I do believe, if I were able to conjure a Patronus charm, it is highly likely mine would be turn out to be a big fat cake, rather than the majestic stag Harry and James Potter produce. Perhaps it would be one of these, my Butterbeer Cupcakes…
It’s perhaps no secret that I live in a fantasy world. I’m a hopeless romantic daydreamer through and through. Although I never took to the books themselves, unlikely though that sounds, the Harry Potter movies have taken a special place in my heart and when I need to escape and envelope myself in a magical world full of witchcraft and wizardry, then out the boxset comes.
Until the day Hungry Hubby and me can visit Harry Potter World in Florida and sample an overflowing tankard of butterbeer for real, these Butterbeer Cupcakes with a cloud of fluffy Italian Meringue Buttercream for frosting will have to keep us going. In case you’re wondering what on earth a butterbeer tastes like, it is described as a buttery cream soda, not as sweet as caramel. If you adore caramel and vanillary flavours as much as I do, you can surely imagine how delicious that would be.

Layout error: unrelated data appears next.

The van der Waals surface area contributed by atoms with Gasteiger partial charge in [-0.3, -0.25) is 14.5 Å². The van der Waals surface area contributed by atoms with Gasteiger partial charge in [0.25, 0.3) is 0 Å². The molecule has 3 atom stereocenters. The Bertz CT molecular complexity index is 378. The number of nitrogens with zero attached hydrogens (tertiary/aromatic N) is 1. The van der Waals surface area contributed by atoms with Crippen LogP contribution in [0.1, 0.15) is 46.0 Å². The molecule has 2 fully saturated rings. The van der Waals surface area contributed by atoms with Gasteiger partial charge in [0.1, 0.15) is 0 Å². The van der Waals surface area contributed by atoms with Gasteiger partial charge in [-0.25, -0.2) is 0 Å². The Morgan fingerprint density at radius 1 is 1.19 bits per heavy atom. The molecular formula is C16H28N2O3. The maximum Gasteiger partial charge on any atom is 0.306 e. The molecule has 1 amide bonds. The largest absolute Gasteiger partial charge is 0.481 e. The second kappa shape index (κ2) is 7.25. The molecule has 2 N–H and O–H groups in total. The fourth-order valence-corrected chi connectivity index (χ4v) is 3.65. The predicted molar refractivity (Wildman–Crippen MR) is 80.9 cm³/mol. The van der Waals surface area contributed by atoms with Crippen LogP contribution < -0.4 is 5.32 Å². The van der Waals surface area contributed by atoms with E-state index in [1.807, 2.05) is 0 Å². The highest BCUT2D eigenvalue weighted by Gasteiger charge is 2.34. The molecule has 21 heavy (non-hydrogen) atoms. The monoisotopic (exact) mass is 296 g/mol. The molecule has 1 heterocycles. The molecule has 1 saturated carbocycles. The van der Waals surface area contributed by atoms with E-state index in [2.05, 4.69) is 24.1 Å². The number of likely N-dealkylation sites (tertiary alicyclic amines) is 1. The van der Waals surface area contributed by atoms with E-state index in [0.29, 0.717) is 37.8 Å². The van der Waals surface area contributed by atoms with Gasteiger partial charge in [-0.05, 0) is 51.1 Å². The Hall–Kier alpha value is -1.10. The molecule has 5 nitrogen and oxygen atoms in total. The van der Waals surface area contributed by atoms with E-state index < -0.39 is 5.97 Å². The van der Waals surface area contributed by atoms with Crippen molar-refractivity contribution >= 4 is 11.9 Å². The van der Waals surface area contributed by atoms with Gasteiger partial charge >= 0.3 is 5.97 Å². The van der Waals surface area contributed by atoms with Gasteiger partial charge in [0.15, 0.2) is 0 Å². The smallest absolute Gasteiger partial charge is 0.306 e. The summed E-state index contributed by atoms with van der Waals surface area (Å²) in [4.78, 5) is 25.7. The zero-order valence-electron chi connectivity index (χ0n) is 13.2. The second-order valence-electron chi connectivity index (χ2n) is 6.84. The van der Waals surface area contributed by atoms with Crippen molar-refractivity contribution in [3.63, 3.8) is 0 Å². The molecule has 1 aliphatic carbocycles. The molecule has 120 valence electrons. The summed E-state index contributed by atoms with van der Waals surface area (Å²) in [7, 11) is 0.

These cupcakes deliver all that sweet buttery loveliness in the form of a cake just for you, with a cloud of creamy frilly frosting so delicious, that you will want to eat more of it with a spoon when your cake is finished!
The idea for the recipe came from a photo on Pinterest I came across totally by chance but the problem was, it was from an American blog and it firstly used cup measures which a lot of my readers don’t like plus whilst I could probably get on board with butter essence (probably – it does sound a bit too artificial really!), it’s very unfamiliar to the British baker and I wanted to make this recipe as accessible as possible.
I’ve tweaked and fiddled and come up with a version I hope you will all love and will be able to find the ingredients for without difficulty.
To give the right flavour profile, I’ve used Foodie Flavours natural flavourings – the Cream Soda and Creamy Buttery Caramel in both the cake batter and the frosting. They give the beautifully smooth, creamy caramel taste that I imagine a butterbeer sampled on a snowy day in Hogsmeade would have.
I use a lot less sugar in the cake batter but go for light muscovado sugar, to maximise the caramel theme we’ve got going on here. Italian meringue buttercream is just magical and if you’ve never tried it, I promise it is so worth the effort.
Yes, you make a syrup which you whisk into egg whites then you beat in plenty of butter but honestly, the texture is completely unique and if you think standard buttercreams (half butter to icing sugar +/- a little milk and vanilla) are sickly and you end up scraping most of it off, then this is the frosting for you!